For self-hosted runners, you will likely need to install the gcc compiler, and specific projects may also require access to clang or msvc executables. You will also need to install the build system (for example msbuild, make, cmake, bazel) and utilities (such as python, perl, lex, and yacc) that your projects depend on.

Building C#

Supported system typeSystem name
Operating systemWindows, macOS, and Linux
Build system.NET and MSbuild, as well as build scripts

Windows autodetection

The autobuild process attempts to autodetect a suitable build method for C# using the following approach:

  1. Invoke dotnet build on the solution (.sln) or project (.csproj) file closest to the root.
  2. Invoke MSBuild.exe on the solution or project file closest to the root. If autobuild detects multiple solution or project files at the same (shortest) depth from the top level directory, it will attempt to build all of them.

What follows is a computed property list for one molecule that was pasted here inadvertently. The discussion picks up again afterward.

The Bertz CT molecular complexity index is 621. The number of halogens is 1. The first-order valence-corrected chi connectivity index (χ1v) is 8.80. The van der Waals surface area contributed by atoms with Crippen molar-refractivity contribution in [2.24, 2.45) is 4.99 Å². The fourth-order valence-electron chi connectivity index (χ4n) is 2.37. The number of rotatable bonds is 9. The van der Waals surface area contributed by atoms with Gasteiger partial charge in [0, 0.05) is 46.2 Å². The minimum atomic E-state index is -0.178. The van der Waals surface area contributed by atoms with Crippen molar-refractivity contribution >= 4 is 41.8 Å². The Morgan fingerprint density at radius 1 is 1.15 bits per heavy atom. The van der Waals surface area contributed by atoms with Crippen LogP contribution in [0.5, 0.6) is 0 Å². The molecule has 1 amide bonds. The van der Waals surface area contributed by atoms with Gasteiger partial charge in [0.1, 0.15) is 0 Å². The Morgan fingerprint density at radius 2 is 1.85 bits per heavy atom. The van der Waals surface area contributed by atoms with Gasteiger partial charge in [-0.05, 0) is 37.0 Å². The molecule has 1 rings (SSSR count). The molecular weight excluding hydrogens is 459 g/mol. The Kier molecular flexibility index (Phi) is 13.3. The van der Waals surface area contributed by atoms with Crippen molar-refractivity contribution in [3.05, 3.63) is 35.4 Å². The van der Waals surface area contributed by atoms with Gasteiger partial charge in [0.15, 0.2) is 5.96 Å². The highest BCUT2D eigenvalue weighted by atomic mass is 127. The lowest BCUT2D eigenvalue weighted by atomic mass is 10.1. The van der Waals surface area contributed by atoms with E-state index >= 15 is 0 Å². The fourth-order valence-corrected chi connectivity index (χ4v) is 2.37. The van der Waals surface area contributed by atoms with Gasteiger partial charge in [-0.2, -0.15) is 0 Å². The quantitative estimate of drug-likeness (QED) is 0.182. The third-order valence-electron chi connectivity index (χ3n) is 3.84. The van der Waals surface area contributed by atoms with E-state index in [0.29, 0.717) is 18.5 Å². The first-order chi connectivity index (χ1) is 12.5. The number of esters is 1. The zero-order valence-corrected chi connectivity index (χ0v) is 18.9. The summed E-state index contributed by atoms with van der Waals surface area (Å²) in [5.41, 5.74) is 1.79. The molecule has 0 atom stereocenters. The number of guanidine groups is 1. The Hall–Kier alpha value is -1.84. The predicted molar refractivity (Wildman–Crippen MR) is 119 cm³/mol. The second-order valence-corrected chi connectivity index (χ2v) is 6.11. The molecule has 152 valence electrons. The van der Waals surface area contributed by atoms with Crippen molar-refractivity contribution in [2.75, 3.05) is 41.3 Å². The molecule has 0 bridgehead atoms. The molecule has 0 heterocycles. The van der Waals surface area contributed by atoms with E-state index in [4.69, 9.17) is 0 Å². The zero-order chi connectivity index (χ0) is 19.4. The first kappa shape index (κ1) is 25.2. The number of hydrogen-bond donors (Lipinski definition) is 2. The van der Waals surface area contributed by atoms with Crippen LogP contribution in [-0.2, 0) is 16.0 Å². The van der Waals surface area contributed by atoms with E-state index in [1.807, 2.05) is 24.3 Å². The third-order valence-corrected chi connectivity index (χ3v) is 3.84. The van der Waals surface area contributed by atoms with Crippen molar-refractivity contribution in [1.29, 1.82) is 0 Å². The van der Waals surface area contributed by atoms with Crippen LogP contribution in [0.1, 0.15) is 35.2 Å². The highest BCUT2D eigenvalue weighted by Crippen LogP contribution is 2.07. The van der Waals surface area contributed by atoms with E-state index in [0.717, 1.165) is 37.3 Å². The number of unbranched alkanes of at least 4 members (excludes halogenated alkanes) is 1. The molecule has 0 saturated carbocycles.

3. Invoke a script that looks like a build script—build.bat, build.cmd, and build.exe (in that order).

Runner requirements

For .NET Core application development on self-hosted runners, the .NET SDK is required (for dotnet).

For .NET Framework application development, you will need Microsoft Build Tools (for msbuild) and Nuget CLI (for nuget).

Linux and macOS autodetection

  1. Invoke dotnet build on the solution (.sln) or project (.csproj) file closest to the root.
  2. Invoke MSbuild on the solution or project file closest to the root. If autobuild detects multiple solution or project files at the same (shortest) depth from the top level directory, it will attempt to build all of them.
  3. Invoke a script that looks like a build script—build and build.sh (in that order).